Richard A. Livingston (202) 493-3063 email@example.com
Waterborne Bridge Paints Show Improved Performance
Waterborne steel bridge coatings are currently used by only a handful of States. Although users claim a good overall experience with waterborne paints, the general view has been that waterborne coatings do not perform nearly as well as their solvent-containing alternatives. The interest and focus continues to be on waterborne paints, because their properties include low toxicity; easy clean-up and waste disposal; and lower volatile organic compound (VOC) content. With the renewed possibility of regulators in California and the Northeastern States lowering VOC levels, waterborne coatings might become an attractive alternative in the future.
Federal Highway Administration (FHWA) recently conducted a study to examine the performance of the new generation of waterborne coatings using accelerated laboratory and marine exterior exposure testing. This testing exposed steel test panels, coated with 10 separate commercial waterborne formulations, to 3,000 hours of cyclic salt, moisture, freeze and ultraviolet contact in the laboratory (modified ASTM D5894). A duplicate set of test panels was exposed on test racks at a seaside exposure site on the coast of New Jersey for two years. Among the test coatings were five (5) waterborne acrylics, four (4) waterborne epoxies, one (1) waterborne polyurethane, and three (3) solvent-borne, zinc-rich control coatings.
As a group, the test results showed that the waterborne acrylic coatings had an average corrosion and undercutting (at an intentional defect on the test panel) of 4.2 mm. This compares favorably to the results of similar testing performed several years ago, which showed undercutting of 7.0 mm for a separate group of generically-similar waterborne acrylic formulations. Although these coatings did not outperform the zinc-rich control coatings, the performance improvement is significant because the waterborne results are competitive with those of the best performing solvent-borne barrier coating systems (e.g., epoxy and polyurethane) tested by FHWA over the past several years.
As a group, the waterborne epoxy coatings did not fare as well as the waterborne acrylics. These coatings featured an average undercutting of 7.0 mm. The tested waterborne polyurethane coating also failed to meet the performance of the acrylics. Even though the values of the measured performances differ, these same trends were also seen in the two-year outdoor exposure tests.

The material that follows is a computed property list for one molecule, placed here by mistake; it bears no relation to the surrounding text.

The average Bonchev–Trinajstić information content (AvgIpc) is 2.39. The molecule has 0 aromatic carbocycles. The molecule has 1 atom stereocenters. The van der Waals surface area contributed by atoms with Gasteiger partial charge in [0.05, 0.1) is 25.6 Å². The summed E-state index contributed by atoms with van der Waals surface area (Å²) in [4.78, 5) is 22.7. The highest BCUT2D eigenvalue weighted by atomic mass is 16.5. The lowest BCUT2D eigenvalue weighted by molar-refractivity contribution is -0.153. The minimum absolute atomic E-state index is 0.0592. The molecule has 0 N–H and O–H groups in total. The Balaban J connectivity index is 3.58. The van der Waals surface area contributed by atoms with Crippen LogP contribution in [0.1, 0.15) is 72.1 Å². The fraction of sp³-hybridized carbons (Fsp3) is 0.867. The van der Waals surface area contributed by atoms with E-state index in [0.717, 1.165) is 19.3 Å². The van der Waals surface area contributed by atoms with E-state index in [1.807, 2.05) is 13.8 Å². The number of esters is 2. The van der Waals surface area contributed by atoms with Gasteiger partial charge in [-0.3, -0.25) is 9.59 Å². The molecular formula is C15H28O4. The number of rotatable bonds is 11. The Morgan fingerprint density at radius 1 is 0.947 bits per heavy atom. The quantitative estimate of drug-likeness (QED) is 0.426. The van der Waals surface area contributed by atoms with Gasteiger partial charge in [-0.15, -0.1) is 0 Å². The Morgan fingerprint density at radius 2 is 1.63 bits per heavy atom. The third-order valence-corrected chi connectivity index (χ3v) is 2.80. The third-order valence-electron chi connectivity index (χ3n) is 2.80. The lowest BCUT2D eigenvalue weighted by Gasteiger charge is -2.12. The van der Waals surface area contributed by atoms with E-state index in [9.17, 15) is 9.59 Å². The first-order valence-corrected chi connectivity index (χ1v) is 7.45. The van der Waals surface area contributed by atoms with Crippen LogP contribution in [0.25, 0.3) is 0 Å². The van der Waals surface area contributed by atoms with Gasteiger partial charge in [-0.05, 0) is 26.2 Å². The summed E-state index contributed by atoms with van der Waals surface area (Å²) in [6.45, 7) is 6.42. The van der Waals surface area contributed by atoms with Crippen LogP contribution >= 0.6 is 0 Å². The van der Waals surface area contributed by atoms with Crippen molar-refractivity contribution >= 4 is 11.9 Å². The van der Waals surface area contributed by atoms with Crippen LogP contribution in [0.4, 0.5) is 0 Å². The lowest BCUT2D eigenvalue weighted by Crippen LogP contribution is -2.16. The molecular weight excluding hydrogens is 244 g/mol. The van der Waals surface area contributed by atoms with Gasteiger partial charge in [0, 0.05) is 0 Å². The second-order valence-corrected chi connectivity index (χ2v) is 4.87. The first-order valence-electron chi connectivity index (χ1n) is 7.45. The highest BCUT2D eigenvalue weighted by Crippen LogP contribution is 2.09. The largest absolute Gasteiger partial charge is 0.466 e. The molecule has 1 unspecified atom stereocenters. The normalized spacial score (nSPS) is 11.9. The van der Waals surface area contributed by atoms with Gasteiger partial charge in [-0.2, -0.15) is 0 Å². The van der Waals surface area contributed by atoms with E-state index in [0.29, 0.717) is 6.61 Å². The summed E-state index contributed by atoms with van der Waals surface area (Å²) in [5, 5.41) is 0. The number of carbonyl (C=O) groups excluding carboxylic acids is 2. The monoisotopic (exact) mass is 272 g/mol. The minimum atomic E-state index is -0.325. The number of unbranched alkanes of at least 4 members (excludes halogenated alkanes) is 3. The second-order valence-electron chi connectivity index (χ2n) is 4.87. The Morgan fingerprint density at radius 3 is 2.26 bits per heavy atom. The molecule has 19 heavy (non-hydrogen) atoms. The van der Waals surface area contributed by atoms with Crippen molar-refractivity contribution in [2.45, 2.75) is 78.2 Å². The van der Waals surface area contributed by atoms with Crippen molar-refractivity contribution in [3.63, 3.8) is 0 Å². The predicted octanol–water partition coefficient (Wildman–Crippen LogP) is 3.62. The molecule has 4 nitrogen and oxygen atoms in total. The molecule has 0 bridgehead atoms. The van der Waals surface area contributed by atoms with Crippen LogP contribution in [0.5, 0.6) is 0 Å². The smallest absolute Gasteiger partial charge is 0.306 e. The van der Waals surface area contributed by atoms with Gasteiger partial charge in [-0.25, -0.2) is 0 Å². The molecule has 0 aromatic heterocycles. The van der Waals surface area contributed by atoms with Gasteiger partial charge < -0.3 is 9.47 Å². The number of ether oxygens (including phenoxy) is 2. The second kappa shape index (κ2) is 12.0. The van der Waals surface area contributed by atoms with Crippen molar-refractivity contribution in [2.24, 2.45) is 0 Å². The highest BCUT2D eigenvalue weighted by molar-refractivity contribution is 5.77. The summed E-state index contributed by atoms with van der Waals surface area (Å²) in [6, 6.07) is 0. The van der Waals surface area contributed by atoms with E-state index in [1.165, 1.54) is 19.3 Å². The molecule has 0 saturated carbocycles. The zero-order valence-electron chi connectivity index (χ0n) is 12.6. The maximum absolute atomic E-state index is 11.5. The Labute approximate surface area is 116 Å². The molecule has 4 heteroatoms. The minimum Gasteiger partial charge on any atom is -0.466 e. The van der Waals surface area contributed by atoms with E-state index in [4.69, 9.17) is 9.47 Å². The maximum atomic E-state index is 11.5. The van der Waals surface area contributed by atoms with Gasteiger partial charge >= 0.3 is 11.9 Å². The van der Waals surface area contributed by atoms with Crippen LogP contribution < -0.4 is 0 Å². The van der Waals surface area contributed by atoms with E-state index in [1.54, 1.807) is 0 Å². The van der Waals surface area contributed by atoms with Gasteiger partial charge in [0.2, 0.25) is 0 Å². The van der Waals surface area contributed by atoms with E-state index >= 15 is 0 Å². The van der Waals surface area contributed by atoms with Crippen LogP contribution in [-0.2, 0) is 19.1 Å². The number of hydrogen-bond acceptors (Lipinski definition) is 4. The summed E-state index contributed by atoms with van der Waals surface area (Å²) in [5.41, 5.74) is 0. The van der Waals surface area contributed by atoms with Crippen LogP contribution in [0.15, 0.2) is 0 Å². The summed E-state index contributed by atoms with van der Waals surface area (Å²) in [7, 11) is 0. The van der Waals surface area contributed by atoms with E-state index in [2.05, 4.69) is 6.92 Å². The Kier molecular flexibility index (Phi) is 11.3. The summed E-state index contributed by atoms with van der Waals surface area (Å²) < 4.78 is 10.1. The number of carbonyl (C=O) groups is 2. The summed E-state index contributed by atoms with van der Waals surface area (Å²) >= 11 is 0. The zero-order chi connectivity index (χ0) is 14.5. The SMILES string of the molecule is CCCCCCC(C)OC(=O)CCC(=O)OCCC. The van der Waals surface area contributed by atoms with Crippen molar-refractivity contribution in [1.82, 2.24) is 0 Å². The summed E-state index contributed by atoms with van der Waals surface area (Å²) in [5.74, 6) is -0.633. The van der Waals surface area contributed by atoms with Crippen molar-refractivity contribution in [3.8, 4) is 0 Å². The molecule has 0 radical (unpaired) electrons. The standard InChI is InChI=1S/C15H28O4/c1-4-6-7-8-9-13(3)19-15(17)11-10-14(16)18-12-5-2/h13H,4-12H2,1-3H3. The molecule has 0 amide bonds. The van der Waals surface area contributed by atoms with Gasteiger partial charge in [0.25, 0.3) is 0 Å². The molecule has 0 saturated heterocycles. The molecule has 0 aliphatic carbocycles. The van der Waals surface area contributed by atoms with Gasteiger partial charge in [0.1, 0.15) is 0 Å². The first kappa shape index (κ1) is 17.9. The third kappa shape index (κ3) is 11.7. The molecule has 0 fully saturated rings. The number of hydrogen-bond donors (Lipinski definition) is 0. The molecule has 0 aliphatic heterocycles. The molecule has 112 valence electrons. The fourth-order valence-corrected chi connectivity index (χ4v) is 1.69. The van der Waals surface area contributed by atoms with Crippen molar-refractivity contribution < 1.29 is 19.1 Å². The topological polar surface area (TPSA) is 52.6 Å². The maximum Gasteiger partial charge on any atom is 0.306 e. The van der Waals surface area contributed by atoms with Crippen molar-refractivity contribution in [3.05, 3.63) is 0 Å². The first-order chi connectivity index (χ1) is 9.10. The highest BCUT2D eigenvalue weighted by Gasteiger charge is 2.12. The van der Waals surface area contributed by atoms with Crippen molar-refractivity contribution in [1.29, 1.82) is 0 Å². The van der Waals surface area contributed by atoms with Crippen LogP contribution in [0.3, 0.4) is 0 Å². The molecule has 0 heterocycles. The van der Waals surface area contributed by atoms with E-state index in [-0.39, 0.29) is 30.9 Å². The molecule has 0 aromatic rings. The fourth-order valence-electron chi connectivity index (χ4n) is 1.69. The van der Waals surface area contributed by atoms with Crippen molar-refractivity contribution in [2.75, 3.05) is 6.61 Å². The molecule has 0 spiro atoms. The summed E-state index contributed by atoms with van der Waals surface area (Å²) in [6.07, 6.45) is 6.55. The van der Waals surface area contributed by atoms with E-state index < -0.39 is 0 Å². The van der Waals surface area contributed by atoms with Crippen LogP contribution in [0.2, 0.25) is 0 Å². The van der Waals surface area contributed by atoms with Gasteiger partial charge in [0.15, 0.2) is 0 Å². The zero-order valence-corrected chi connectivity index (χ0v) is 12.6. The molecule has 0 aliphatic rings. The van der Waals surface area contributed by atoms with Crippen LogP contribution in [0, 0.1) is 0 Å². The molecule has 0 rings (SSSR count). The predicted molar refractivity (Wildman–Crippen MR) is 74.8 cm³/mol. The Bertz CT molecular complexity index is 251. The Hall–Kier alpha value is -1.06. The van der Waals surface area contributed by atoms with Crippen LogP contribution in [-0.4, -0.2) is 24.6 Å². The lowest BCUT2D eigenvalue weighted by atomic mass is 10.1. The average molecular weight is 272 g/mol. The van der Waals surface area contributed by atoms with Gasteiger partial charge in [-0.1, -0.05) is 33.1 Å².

An additional part of the study focused on defining the specific paint composition factors (e.g., types of pigments, etc.), which affect the paint performance. A complete write-up of this portion of the study was published in the proceedings to the Society for Protective Coatings Annual Meeting, Atlanta, 2001. A full research report will be published by FHWA this summer.
Shuang-Ling Chong (202) 493-3081 firstname.lastname@example.org
ALF Gets New Driving Directions
As existing research studies and applications complete their test drives on the Accelerated Loading Facility (ALF) and Pavement Test Lanes (PTF), the new year heralds in new research opportunities for the machines. Recently, the Federal Highway Administration (FHWA) needed to determine, select, and prioritize which of the many research applications would use the services in the near future.
On November 7th and 8th, representatives from the FHWA, 10 State highway agencies, the asphalt industry, and academia participated in a workshop at the Turner-Fairbank Highway Research Center (TFHRC). Their goal was to formulate the objectives and research approach for the next experiment using FHWA's full-scale PTF, which includes 12 pavement-testing lanes, and two (2) ALF machines.
Participants formulated an experiment that will focus on validating changes proposed to the Superpave binder specifications. These changes encompass polymer-modified asphalts, and an early, rapid tryout of the performance models being introduced in the 2002 Pavement Design Guide. The new experiment is slated as a pooled-fund study, and input received at the workshop will lay the foundation for the work plan. A pooled-fund solicitation and the new work plan were sent to all State highway administrations (SHAs) in December 2001. In Spring 2002, FHWA researchers expect to begin construction of the new ALF test sections.